U.S. Sens. Elizabeth Warren, Chair of the Senate Armed Services Subcommittee on Personnel; Jeanne Shaheen, Member of the Senate Armed Services Committee; Mazie Hirono, Chair of the Senate Armed Services Subcommittee on Readiness and Management Support; and Reps. Sara Jacobs, Member of the House Armed Services Committee; and Stephanie Bice are reintroducing the bipartisan Military Housing Readiness Council Act, which would provide a platform for oversight and accountability of privatized military housing to give military families a voice and bring together experts to ensure military families have the safe housing they deserve.
Originally introduced in 2022, the Act would create a Council that would monitor the Department of Defense’s (DoD) implementation of the tenants’ bill of rights and creation of a public complaint database and would provide public reporting on all its activities.
“It is unacceptable for any of our servicemembers and their families to live in unsafe military housing with black mold, collapsed roofs, or exposed electrical wires because DoD is failing in its oversight responsibilities,” said Sen. Warren. “My bipartisan bill with Sens. Shaheen and Hirono, and Reps. Jacobs and Bice will mandate increased oversight of military housing, including DoD’s creation of a public complaint database, and report its work to Congress so that military families receive the safe housing they deserve.”
Specifically, the Military Housing Readiness Council Act would:
- Provide enhanced oversight: Review and make recommendations to the Secretary of Defense regarding policies for privatized military housing, including inspection practices, resident surveys, landlord payment of medical bills for residents of housing units that have not maintained minimum standards of habitability, and access to maintenance work order systems. The Act will also monitor the Department of Defense’s compliance with and implementation of statutory and regulatory improvements to policies for privatized military housing, including the Military Housing Privatization Initiative Tenant Bill of Rights and the public military housing complaint database.
- Regularly engage stakeholders: Draw membership from the Department of Defense; every military service; officer and enlisted service members; spouses of officers and enlisted service members; a representative of the International Code Council; professionals in housing, personnel certification, and construction standards; organizations that advocate on behalf of military families regarding housing; a representative of the Institute of Inspection Cleaning and Restoration Certification; and other members to be selected by the chairs and ranking members of the armed services committees.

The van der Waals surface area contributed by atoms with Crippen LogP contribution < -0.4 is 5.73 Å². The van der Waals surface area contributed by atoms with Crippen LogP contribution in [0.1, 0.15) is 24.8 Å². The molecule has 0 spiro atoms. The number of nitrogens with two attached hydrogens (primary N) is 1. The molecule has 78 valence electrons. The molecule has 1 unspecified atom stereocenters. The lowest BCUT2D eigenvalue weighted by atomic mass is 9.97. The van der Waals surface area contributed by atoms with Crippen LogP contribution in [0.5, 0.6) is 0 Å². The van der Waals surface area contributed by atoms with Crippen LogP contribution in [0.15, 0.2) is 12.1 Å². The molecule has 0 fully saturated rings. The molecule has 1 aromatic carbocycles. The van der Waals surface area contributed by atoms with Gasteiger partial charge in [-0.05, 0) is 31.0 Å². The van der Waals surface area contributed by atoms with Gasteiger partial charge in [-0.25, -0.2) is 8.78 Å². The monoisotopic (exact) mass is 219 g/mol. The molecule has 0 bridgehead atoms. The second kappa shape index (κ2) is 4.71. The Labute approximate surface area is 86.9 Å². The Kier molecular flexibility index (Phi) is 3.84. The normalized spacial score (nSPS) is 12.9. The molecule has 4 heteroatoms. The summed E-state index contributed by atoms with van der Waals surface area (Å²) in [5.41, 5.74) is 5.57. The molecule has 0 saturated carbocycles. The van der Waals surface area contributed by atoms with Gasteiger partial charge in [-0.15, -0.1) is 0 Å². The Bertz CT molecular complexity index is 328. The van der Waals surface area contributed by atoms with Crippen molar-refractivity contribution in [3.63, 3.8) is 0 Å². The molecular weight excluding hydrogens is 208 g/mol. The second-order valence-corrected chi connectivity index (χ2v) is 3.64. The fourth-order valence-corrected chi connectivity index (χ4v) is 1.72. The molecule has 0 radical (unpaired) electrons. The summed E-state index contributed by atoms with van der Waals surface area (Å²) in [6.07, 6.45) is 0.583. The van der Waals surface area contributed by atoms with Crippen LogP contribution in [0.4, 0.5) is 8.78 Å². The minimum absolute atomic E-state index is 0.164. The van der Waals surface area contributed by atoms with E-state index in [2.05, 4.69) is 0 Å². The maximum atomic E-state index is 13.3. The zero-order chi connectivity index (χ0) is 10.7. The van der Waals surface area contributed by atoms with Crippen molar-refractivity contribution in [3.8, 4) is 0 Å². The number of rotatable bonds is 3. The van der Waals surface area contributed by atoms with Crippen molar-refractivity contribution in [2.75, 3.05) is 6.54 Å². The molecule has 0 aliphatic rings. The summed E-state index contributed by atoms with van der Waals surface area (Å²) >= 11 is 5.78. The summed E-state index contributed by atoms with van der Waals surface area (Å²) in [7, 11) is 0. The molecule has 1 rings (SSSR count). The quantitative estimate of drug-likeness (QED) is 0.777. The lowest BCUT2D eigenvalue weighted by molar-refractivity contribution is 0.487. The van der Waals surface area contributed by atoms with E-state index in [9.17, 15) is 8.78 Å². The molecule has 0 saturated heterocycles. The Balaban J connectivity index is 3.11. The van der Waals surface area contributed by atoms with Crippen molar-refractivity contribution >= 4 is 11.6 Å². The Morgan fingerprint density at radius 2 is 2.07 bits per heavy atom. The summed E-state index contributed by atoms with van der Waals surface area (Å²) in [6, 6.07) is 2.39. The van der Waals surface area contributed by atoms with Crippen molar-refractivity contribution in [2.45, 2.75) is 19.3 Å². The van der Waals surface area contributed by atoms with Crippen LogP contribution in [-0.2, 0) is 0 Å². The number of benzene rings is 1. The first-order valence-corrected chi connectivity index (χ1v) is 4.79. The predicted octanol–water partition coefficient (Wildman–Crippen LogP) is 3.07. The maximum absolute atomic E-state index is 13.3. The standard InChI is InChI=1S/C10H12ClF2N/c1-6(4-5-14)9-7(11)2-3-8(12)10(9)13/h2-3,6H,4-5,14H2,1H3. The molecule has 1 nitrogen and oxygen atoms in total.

- Require the council to meet twice annually: Make additional recommendations to improve collaboration, awareness, and promotion of accurate and timely information about privatized military housing, including accommodations available through the Exceptional Family Member Program.
- Provide transparency: Require annual reporting to the Secretary and the congressional defense committees on the Council’s activities, including analyses of complaints of tenants of housing units; data received on maintenance response time and completion of maintenance requests; assessments of dispute resolution processes, housing inspections, and overall customer service; and any survey results conducted or received by the Council.
“Our servicemembers and military families sacrifice so much for all of us–and it’s our responsibility to ensure that their housing is safe and affordable,” said Rep. Jacobs. “But I’ve heard from so many families about poor quality housing riddled with black mold, windows that won’t close, leaky roofs, or loose electrical wiring. Low-quality housing not only impacts our service members’ ability to focus on the mission but also hurts the long-term health and development of their young children. That’s why I’m proud to re-introduce the Military Housing Readiness Council Act to ensure much-needed oversight and accountability of military housing so our service members and their families have the safe housing they deserve.”
In December 2022, Sen. Warren, along with Sens. Richard Blumenthal, Mazie Hirono, and Tim Kaine—all members of the Senate Armed Services Committee—and Sen. Sherrod Brown sent a letter to Secretary of Defense Lloyd Austin expressing concern over reports that military families are being forced to sign non-disclosure agreements (NDAs) with privatized military housing companies in order to receive compensation for poor housing conditions.
“As a steadfast advocate of our troops and their families, one of my top priorities is ensuring that military housing meets basic health and safety standards,” said Rep. Bice. “To that end, I am proud to co-lead the Military Housing Readiness Council Act with Rep. Jacobs, which will provide enhanced oversight of privatized military housing to ensure the timeliness of needed repairs, mold abatement, and upgrades to accommodate family members with disabilities. It is our duty to support those who have bravely and selflessly dedicated their lives to protecting our nation. Just as our servicemembers protect us, we must protect them.”